What’s behind the move to block paid sick days for Philly’s working class?
When City Council failed to override Philadelphia Mayor Nutter’s veto of last spring’s bill that sought to mandate a minimum of 56 hours of paid sick leave for all employees at workplaces in Philadelphia, Councilman Bill Greenlee—the bill’s prime sponsor—first apologized to the 180,000 local workers who would’ve welcomed that benefit. He then promised that the Mayor’s veto meant merely a delay. “Philadelphia will have paid sick days in the future,” Greenlee declared. “It’s just a shame we won’t be at the forefront [nationwide].”
The overwhelmingly popular legislation would have required businesses with six or more employees to provide full-time workers with some earned paid time off. Philly wasn’t alone in liking the idea, which has, according to polls, gained the admiration of most Americans—garnering 74 percent approval in a June 2013 Huffington Post/YouGov poll. This time off can typically be used for doctor’s appointments, during illness or to care for sick family members.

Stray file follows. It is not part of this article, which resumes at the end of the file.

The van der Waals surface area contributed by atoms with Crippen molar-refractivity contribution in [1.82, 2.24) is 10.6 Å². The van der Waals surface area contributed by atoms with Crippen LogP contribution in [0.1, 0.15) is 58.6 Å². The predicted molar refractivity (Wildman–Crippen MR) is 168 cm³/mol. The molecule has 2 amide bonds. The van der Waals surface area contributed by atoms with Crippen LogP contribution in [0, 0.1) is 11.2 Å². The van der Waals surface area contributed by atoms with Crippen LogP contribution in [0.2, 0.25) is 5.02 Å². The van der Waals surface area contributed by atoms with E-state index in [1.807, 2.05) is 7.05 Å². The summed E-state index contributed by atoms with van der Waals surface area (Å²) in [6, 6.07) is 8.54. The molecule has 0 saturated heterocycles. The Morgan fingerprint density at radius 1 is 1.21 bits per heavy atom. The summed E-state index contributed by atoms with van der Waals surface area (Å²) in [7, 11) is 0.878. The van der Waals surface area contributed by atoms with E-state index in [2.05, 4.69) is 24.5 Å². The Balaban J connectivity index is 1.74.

As it turns out, though, Greenlee’s fightin’ words after the veto may have been premature. See, there’s a nationwide effort underway to make it impossible for cities like Philadelphia to pass local mandates like the one Nutter vetoed, and it’s on its way to Pennsylvania.
Last week, state Rep. Seth Grove (R-York) introduced the State Preemption for Local Mandated Leave Ordinances Act, a bill banning local municipalities, like Philadelphia, from passing paid sick-leave legislation without state government approval first. Such local actions, he said in the legislation, are a matter of “statewide concern.”
“Over the past few years, local governments across the nation have passed legislation which dictate leave requirements to businesses of all sizes,” writes Grove in a legislative memo dated September 16. “Most recently, the City of Philadelphia attempted to pass a bill that would require businesses with more than five employees to provide up to 56 hours of paid time off a year, regardless of the type of business and any current policy that is in place. The 56 hours could be used for nearly any reason. Not all businesses are the same, and a blanket policy that does not recognize these differences only hurts small businesses struggling in this current economy.”